First, a swelling black-pride movement convinced many young black Catholics that being black was nothing to be ashamed of. Second, the Second Vatican Council document Gaudium et Spes confirmed what some black Catholics had come to suspect: Black spirituality was just as valid an expression of Catholicism as the European-born spiritualities they’d been taught — that, in fact, they ought to reclaim black spirituality for themselves.
As M. Shawn Copeland notes in the introduction to Uncommon Faithfulness: The Black Catholic Experience, as black Catholics in the ’60s sought more authentic expressions of their faith, there was a proliferation of black Catholic organizations, including the National Black Catholic Clergy Caucus and the National Black Sisters’ Conference.
Sister of St. Mary of Namur Roberta Fulton, current president of the National Black Sisters’ Conference, said organizing in such a way was an important step in standing up for the dignity of black Catholics.
“We came together to promote not only positive self-image among ourselves and our people, but to build up the spirituality,” she said. “It was being able to say, ‘Yes, African-American women can be vowed women religious and share our spirituality with the Catholic Church — and bring forth our gift of blackness where we are not just promoting ourselves, but we are always, always wanting to be about the business of our people.’ “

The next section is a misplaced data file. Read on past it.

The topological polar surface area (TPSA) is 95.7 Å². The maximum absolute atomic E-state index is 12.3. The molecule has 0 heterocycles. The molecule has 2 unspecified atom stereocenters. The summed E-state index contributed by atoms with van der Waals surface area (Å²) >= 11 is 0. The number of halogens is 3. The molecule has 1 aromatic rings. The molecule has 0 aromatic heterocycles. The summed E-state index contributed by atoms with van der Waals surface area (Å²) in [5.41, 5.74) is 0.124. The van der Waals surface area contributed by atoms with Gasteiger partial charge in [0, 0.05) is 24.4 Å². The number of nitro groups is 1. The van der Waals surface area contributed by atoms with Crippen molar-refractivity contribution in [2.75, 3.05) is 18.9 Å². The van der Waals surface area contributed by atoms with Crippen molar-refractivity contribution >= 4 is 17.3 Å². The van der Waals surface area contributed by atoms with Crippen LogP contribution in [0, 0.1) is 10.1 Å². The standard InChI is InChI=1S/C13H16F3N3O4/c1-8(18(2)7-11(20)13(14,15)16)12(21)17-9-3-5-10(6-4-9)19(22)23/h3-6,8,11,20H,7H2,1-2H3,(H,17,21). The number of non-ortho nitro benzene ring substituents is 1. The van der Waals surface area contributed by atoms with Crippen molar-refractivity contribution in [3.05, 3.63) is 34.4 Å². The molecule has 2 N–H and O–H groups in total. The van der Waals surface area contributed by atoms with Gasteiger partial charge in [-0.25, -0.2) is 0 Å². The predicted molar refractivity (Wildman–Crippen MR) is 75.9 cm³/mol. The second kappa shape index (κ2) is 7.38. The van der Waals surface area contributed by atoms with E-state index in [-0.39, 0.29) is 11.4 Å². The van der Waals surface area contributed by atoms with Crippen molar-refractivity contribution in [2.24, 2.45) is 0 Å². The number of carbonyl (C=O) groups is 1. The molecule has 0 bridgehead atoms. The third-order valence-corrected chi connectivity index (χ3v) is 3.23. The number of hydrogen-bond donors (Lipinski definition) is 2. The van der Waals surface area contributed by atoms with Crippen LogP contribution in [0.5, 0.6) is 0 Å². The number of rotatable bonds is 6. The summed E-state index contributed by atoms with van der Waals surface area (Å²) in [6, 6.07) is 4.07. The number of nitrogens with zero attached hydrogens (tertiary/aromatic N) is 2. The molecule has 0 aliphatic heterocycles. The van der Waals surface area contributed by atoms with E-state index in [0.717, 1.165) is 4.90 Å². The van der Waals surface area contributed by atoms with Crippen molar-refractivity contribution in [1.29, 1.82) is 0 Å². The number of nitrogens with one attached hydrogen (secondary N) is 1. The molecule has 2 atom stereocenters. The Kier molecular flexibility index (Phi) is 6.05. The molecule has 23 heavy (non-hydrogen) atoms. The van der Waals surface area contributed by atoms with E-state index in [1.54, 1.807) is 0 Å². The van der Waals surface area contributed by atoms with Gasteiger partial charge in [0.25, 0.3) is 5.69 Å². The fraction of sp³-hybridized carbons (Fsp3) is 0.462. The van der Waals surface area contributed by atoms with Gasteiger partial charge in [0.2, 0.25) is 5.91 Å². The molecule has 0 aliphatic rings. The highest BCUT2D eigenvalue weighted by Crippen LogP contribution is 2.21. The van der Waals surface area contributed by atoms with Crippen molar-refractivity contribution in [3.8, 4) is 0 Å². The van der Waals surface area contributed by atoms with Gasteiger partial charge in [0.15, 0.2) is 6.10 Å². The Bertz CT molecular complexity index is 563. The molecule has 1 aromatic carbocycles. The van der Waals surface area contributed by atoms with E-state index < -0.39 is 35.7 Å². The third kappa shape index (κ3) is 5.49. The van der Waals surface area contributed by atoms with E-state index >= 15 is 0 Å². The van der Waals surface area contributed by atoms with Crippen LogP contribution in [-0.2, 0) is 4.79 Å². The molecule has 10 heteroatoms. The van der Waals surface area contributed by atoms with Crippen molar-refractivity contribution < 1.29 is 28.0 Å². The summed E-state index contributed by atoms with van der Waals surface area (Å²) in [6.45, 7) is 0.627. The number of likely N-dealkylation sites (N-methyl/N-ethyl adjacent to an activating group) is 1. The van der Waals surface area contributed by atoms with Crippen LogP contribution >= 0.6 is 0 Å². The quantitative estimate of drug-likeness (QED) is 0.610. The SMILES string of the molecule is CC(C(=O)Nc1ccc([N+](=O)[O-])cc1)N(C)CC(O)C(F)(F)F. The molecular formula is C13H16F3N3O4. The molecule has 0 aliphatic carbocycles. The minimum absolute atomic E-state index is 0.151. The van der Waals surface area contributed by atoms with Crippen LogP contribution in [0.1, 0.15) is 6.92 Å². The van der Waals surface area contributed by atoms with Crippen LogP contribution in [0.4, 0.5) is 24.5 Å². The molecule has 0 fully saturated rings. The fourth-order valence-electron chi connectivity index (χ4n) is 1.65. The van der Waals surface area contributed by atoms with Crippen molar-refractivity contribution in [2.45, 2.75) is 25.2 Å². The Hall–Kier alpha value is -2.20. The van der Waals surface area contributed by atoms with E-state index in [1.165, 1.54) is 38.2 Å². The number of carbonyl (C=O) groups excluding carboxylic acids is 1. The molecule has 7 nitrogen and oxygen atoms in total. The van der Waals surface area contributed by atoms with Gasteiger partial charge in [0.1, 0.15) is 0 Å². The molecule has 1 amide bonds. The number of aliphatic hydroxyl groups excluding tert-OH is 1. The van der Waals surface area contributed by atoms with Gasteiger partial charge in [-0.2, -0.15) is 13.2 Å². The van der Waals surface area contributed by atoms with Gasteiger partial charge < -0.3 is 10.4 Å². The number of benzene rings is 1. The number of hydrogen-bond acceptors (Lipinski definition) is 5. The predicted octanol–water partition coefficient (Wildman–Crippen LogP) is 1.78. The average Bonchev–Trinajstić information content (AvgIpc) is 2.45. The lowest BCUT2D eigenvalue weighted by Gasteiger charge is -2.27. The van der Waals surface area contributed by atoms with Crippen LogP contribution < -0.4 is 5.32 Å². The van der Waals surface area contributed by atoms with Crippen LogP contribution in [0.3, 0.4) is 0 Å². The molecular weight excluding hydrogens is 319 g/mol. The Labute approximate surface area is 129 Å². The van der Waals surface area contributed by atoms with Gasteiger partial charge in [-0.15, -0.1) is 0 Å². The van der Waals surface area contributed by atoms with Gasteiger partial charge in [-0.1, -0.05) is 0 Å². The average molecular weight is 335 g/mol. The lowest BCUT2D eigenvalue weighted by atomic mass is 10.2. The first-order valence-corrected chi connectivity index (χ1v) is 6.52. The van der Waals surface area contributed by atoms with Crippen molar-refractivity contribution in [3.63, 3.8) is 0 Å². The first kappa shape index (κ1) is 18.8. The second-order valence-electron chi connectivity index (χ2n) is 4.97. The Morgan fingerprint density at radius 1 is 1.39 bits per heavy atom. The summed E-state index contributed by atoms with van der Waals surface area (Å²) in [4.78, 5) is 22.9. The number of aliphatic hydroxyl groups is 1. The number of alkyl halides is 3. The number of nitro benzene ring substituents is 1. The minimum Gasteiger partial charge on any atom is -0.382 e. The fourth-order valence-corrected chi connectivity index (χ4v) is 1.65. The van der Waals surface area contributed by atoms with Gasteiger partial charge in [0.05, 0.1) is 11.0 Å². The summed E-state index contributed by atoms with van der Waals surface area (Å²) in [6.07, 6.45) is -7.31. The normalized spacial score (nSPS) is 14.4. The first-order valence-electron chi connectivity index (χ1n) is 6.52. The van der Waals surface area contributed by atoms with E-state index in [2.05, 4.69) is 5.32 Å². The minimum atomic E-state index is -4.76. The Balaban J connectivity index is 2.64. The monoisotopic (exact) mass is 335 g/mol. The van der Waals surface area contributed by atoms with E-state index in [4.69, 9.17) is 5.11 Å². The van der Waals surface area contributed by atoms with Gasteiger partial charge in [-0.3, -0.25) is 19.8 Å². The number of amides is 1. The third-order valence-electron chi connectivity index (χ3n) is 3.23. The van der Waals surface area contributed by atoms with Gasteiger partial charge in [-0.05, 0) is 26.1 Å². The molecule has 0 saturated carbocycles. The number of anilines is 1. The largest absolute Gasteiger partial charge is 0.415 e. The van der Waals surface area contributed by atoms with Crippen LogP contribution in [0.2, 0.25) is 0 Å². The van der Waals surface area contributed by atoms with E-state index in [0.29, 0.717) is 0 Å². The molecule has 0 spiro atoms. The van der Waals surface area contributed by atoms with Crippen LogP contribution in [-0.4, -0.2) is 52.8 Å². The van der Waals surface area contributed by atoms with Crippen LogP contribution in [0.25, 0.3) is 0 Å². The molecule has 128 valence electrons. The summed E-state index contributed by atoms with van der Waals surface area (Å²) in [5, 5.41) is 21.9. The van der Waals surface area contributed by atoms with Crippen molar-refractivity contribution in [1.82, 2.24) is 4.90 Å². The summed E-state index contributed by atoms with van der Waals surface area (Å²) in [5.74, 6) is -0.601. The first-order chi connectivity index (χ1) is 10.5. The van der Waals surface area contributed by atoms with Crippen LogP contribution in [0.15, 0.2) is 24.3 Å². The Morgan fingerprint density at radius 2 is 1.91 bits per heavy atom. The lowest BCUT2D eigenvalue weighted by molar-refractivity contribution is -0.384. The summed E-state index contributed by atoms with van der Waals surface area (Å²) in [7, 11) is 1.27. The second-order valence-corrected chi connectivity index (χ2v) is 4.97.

Bowman was one of the founding members of the National Black Sisters’ Conference in 1968 and remained an active member until her death from bone cancer in 1990. In 1980, Bowman became a charter faculty member of the Institute for Black Catholic Studies at Xavier University in New Orleans, where she taught liturgical worship and preaching.
Just before Bowman died, a group of students from the Institute for Black Catholic Studies visited her at her Canton home. White was among those students, and she recalls that although Bowman had, by that point, largely lost the ability to vocalize, at the end of the visit, she expressed a desire to sing one of her beloved gospel songs.
“For me, that was a testament to the power of black spirituality as a source of healing,” White said. “To heal not only wounds, but to help one cope through times of trouble and immense pain.”
In an interview with Extension magazine given in 1988, several years after she was first diagnosed with cancer, Bowman explained that black spirituality had “long tradition of joy in the face of death.” The old church ladies, in particular, knew that death was nothing to fear because it meant going home to Jesus and to their loved ones.
They’d say, “Soon we’ll be done with the troubles of this world,” Bowman said. “I’m going home to live with my God; I’m going to see my mother.”
Source: Global Sisters Reporter…